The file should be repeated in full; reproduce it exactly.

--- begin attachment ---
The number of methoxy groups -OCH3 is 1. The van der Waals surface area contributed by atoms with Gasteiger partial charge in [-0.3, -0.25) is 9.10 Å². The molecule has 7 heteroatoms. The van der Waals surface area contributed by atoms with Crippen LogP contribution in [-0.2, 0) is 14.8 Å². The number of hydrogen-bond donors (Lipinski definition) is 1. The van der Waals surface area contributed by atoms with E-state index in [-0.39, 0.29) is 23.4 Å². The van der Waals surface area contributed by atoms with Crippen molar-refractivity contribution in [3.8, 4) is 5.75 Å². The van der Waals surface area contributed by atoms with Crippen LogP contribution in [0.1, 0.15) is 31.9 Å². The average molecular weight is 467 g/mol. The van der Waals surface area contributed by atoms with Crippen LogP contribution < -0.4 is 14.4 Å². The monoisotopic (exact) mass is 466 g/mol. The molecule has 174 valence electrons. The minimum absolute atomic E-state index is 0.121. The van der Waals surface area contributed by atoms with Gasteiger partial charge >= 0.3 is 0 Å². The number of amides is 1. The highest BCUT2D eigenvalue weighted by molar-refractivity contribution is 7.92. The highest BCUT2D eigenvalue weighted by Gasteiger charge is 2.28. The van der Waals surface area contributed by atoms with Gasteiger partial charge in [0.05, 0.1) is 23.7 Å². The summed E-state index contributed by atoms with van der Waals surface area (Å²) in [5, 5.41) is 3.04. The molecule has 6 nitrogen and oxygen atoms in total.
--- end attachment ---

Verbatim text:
The number of methoxy groups -OCH3 is 1. The van der Waals surface area contributed by atoms with Gasteiger partial charge in [-0.3, -0.25) is 9.10 Å². The molecule has 7 heteroatoms. The van der Waals surface area contributed by atoms with Crippen LogP contribution in [-0.2, 0) is 14.8 Å². The number of hydrogen-bond donors (Lipinski definition) is 1. The van der Waals surface area contributed by atoms with E-state index in [-0.39, 0.29) is 23.4 Å². The van der Waals surface area contributed by atoms with Crippen molar-refractivity contribution in [3.8, 4) is 5.75 Å². The van der Waals surface area contributed by atoms with Crippen LogP contribution in [0.1, 0.15) is 31.9 Å². The average molecular weight is 467 g/mol. The van der Waals surface area contributed by atoms with Crippen LogP contribution < -0.4 is 14.4 Å². The monoisotopic (exact) mass is 466 g/mol. The molecule has 174 valence electrons. The minimum absolute atomic E-state index is 0.121. The van der Waals surface area contributed by atoms with Gasteiger partial charge >= 0.3 is 0 Å². The number of amides is 1. The highest BCUT2D eigenvalue weighted by molar-refractivity contribution is 7.92. The highest BCUT2D eigenvalue weighted by Gasteiger charge is 2.28. The van der Waals surface area contributed by atoms with Gasteiger partial charge in [0.05, 0.1) is 23.7 Å². The summed E-state index contributed by atoms with van der Waals surface area (Å²) in [5, 5.41) is 3.04. The molecule has 6 nitrogen and oxygen atoms in total.